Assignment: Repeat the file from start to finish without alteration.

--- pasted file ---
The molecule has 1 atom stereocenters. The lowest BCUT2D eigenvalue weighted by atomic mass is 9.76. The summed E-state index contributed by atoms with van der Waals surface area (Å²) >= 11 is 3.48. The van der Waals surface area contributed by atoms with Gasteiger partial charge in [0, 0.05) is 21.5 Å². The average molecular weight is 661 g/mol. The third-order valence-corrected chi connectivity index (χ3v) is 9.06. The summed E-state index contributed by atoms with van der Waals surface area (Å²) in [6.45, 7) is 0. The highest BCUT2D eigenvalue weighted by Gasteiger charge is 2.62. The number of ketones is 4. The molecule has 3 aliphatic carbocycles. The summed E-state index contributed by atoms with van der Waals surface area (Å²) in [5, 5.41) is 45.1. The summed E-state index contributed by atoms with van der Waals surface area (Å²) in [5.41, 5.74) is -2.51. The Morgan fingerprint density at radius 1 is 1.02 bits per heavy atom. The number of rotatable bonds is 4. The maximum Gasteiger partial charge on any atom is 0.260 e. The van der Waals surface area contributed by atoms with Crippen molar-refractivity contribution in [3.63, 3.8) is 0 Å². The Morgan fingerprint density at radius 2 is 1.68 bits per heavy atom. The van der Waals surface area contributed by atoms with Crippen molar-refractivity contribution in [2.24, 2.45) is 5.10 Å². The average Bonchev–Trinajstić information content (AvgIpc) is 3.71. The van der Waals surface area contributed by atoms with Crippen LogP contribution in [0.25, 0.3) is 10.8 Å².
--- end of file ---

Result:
The molecule has 1 atom stereocenters. The lowest BCUT2D eigenvalue weighted by atomic mass is 9.76. The summed E-state index contributed by atoms with van der Waals surface area (Å²) >= 11 is 3.48. The van der Waals surface area contributed by atoms with Gasteiger partial charge in [0, 0.05) is 21.5 Å². The average molecular weight is 661 g/mol. The third-order valence-corrected chi connectivity index (χ3v) is 9.06. The summed E-state index contributed by atoms with van der Waals surface area (Å²) in [6.45, 7) is 0. The highest BCUT2D eigenvalue weighted by Gasteiger charge is 2.62. The number of ketones is 4. The molecule has 3 aliphatic carbocycles. The summed E-state index contributed by atoms with van der Waals surface area (Å²) in [5, 5.41) is 45.1. The summed E-state index contributed by atoms with van der Waals surface area (Å²) in [5.41, 5.74) is -2.51. The Morgan fingerprint density at radius 1 is 1.02 bits per heavy atom. The number of rotatable bonds is 4. The maximum Gasteiger partial charge on any atom is 0.260 e. The van der Waals surface area contributed by atoms with Crippen molar-refractivity contribution in [3.63, 3.8) is 0 Å². The Morgan fingerprint density at radius 2 is 1.68 bits per heavy atom. The van der Waals surface area contributed by atoms with Crippen molar-refractivity contribution in [2.24, 2.45) is 5.10 Å². The average Bonchev–Trinajstić information content (AvgIpc) is 3.71. The van der Waals surface area contributed by atoms with Crippen LogP contribution in [0.25, 0.3) is 10.8 Å².